Bar News - January 20, 2016
U.S. Bankruptcy Court Opinion Summaries
Note: The full text of the opinions below will be available on the Bankruptcy Court’s website.
In re Tempnology, LLC, 2015 BNH 012, issued Dec. 18, 2015 (approving a pre-confirmation sale of substantially all of the chapter 11 debtor’s assets pursuant to 11 U.S.C. § 363(b) finding that the proposed sale was not a de facto plan, creditors were afforded protections consistent with the statutory safeguards of the chapter 11 confirmation process, there was a valid business reason for the proposed sale outside the confirmation process, and the proposed sale made good sense in the overall context of the reorganization).
In re Weiner, 2015 BNH 013, issued December 24, 2015 (Harwood, J.) (unpublished) Sustaining creditors’ objections to the homestead exemption of the debtor and non-debtor spouse pursuant to NH RSA 480:1; the debtor and spouse had abandoned the property in question by moving to Costa Rica with no evidence of an intent to return.
Gordon v. White (In re Morgenstern), 2015 BNH 014, issued December 24, 2015 (Harwood, J.) (for publication) Determining that property of revocable trust, of which debtor was settlor and a beneficiary, was property of the bankruptcy estate pursuant to 11 U.S.C. § 541(a), that creditor’s post-petition acceptance and recording of deed violated the automatic stay of 11 U.S.C § 362(a), and that deed was void; also determining that chapter 7 trustee was not an “individual” who could recover damages pursuant to 11 U.S.C. § 362(k); requiring creditor who violated the automatic stay to pay reasonable attorneys’ fees of chapter 7 trustee pursuant to 11 U.S.C. § 105(a) as a contempt sanction.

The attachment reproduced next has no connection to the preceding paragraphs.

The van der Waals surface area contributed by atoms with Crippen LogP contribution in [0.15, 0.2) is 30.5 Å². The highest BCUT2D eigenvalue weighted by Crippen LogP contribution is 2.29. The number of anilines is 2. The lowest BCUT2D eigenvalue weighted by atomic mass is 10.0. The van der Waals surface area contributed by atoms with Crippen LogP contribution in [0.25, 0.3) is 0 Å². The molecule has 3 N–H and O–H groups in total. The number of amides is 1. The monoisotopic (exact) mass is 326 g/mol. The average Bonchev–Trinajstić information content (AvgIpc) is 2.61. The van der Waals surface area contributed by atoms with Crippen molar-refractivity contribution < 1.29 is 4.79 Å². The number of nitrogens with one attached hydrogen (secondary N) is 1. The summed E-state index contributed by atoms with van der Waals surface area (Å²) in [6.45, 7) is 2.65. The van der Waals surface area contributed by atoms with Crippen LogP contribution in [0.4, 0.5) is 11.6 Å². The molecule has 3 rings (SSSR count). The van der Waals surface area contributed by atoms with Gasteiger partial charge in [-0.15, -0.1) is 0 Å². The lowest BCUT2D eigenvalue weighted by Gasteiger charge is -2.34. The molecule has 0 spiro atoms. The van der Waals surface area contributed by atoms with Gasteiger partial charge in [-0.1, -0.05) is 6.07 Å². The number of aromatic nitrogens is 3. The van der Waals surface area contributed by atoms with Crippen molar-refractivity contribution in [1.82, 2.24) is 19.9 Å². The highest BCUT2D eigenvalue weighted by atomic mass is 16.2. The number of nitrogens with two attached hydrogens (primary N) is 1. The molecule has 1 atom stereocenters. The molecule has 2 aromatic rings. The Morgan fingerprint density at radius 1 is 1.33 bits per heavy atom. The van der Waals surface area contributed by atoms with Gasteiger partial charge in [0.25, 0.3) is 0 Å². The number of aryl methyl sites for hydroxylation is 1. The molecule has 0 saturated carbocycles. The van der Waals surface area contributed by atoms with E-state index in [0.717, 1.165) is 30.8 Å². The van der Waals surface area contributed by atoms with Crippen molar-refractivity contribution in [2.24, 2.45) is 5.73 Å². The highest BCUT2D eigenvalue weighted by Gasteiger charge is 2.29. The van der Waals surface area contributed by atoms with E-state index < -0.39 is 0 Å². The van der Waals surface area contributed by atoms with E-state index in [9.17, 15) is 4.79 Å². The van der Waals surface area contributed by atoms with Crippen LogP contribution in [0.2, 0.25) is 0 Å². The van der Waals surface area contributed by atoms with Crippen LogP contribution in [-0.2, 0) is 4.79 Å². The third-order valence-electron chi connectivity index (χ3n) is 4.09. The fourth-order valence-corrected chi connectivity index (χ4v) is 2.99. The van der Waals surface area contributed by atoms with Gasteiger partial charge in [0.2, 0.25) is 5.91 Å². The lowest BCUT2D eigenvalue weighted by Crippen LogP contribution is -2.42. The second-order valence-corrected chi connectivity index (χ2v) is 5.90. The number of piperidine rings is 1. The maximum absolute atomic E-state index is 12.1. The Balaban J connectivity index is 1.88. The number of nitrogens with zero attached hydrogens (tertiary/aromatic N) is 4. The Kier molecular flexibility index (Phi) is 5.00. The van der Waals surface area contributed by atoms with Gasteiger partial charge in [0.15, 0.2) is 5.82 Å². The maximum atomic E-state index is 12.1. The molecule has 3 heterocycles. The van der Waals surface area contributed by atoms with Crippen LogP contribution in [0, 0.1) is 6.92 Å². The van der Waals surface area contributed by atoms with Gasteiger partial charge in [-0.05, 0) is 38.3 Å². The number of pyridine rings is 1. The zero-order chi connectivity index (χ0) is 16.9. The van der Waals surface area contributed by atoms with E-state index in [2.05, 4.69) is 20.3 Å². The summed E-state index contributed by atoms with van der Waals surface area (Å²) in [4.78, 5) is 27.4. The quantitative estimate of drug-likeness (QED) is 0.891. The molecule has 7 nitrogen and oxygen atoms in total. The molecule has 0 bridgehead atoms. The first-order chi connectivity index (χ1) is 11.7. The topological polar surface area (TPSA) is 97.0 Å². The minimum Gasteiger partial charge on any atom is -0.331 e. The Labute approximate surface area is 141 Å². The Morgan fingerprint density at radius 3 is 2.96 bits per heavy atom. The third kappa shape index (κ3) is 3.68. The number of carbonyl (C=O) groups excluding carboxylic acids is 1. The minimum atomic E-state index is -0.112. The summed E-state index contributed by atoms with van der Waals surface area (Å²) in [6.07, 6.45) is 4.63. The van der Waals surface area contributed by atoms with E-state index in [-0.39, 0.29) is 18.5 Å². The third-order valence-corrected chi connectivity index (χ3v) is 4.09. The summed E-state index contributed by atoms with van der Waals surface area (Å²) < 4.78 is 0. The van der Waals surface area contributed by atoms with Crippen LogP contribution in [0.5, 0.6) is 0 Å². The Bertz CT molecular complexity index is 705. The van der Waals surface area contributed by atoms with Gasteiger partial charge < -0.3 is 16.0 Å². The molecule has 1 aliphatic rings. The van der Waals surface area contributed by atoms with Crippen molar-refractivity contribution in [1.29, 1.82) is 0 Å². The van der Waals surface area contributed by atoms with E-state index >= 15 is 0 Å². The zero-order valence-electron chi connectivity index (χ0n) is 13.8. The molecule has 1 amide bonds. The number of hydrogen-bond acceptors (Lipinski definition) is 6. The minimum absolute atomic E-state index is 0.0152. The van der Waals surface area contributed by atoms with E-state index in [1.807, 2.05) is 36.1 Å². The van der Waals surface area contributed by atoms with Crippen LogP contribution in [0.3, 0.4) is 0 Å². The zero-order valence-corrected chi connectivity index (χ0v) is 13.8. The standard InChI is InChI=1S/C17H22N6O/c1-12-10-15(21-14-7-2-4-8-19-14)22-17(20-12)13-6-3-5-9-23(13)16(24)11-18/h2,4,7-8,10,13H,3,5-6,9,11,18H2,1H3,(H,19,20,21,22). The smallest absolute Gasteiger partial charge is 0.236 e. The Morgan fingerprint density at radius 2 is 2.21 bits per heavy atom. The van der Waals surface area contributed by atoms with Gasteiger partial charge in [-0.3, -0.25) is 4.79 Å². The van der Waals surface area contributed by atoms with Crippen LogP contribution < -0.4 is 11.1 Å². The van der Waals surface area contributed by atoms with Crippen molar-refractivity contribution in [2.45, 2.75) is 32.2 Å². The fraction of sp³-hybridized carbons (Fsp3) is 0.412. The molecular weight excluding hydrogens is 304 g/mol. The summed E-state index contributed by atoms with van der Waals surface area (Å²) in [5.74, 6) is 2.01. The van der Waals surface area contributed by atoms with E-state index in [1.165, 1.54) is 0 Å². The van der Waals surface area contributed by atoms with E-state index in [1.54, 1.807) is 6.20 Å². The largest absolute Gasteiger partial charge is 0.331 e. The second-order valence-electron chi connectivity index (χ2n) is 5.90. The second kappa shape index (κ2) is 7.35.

In re Williams, 2016 BNH 001, issued Jan. 7, 2016 (Harwood, C.J.) (unpublished) (overruling the debtor’s objection to his former wife’s claim because the debtor’s obligation under the couple’s divorce decree to pay her $20,000 so that she could buy a replacement vehicle was a “domestic support obligation” within the meaning of 11 U.S.C. § 101(14A), which must be paid in full in the debtor’s chapter 13 plan as required by the provisions of 11 U.S.C. §§ 507(a)(1)) and 1322(a)(2)).